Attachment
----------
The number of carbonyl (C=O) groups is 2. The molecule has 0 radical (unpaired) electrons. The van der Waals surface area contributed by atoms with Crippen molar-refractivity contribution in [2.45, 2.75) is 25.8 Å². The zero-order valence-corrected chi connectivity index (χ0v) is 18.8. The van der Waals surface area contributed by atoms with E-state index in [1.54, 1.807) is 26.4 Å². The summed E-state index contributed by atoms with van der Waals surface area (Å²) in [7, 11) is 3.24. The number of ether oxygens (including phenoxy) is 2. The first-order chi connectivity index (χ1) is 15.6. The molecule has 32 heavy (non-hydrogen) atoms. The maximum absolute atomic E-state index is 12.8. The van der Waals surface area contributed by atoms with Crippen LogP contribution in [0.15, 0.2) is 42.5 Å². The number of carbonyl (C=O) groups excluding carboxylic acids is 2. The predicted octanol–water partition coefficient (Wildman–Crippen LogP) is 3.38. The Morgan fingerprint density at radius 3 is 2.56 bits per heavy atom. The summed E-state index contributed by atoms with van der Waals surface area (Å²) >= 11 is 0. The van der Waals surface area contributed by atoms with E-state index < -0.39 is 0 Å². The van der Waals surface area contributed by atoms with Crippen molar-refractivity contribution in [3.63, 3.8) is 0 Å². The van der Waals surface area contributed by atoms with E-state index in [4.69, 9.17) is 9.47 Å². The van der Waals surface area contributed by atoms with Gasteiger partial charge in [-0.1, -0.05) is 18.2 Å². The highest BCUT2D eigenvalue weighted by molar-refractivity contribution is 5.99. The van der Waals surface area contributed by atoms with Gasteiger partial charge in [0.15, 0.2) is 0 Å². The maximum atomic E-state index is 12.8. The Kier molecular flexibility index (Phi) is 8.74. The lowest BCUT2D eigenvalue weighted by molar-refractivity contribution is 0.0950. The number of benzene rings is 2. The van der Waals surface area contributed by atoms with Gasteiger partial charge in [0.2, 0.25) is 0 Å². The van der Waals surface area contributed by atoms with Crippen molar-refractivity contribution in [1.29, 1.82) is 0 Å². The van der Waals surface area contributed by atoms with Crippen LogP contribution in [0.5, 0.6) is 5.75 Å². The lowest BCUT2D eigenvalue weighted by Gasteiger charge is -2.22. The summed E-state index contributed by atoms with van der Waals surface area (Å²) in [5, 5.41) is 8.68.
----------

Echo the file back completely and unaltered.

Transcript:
The number of carbonyl (C=O) groups is 2. The molecule has 0 radical (unpaired) electrons. The van der Waals surface area contributed by atoms with Crippen molar-refractivity contribution in [2.45, 2.75) is 25.8 Å². The zero-order valence-corrected chi connectivity index (χ0v) is 18.8. The van der Waals surface area contributed by atoms with E-state index in [1.54, 1.807) is 26.4 Å². The summed E-state index contributed by atoms with van der Waals surface area (Å²) in [7, 11) is 3.24. The number of ether oxygens (including phenoxy) is 2. The first-order chi connectivity index (χ1) is 15.6. The molecule has 32 heavy (non-hydrogen) atoms. The maximum absolute atomic E-state index is 12.8. The van der Waals surface area contributed by atoms with Crippen LogP contribution in [0.15, 0.2) is 42.5 Å². The number of carbonyl (C=O) groups excluding carboxylic acids is 2. The predicted octanol–water partition coefficient (Wildman–Crippen LogP) is 3.38. The Morgan fingerprint density at radius 3 is 2.56 bits per heavy atom. The summed E-state index contributed by atoms with van der Waals surface area (Å²) >= 11 is 0. The van der Waals surface area contributed by atoms with E-state index < -0.39 is 0 Å². The van der Waals surface area contributed by atoms with Crippen molar-refractivity contribution in [3.63, 3.8) is 0 Å². The van der Waals surface area contributed by atoms with E-state index in [4.69, 9.17) is 9.47 Å². The van der Waals surface area contributed by atoms with Gasteiger partial charge in [-0.1, -0.05) is 18.2 Å². The highest BCUT2D eigenvalue weighted by molar-refractivity contribution is 5.99. The van der Waals surface area contributed by atoms with Gasteiger partial charge in [0.15, 0.2) is 0 Å². The maximum atomic E-state index is 12.8. The Kier molecular flexibility index (Phi) is 8.74. The lowest BCUT2D eigenvalue weighted by molar-refractivity contribution is 0.0950. The number of benzene rings is 2. The van der Waals surface area contributed by atoms with Gasteiger partial charge in [0.2, 0.25) is 0 Å². The van der Waals surface area contributed by atoms with Crippen molar-refractivity contribution in [1.29, 1.82) is 0 Å². The van der Waals surface area contributed by atoms with Crippen LogP contribution in [0.5, 0.6) is 5.75 Å². The lowest BCUT2D eigenvalue weighted by Gasteiger charge is -2.22. The summed E-state index contributed by atoms with van der Waals surface area (Å²) in [5, 5.41) is 8.68.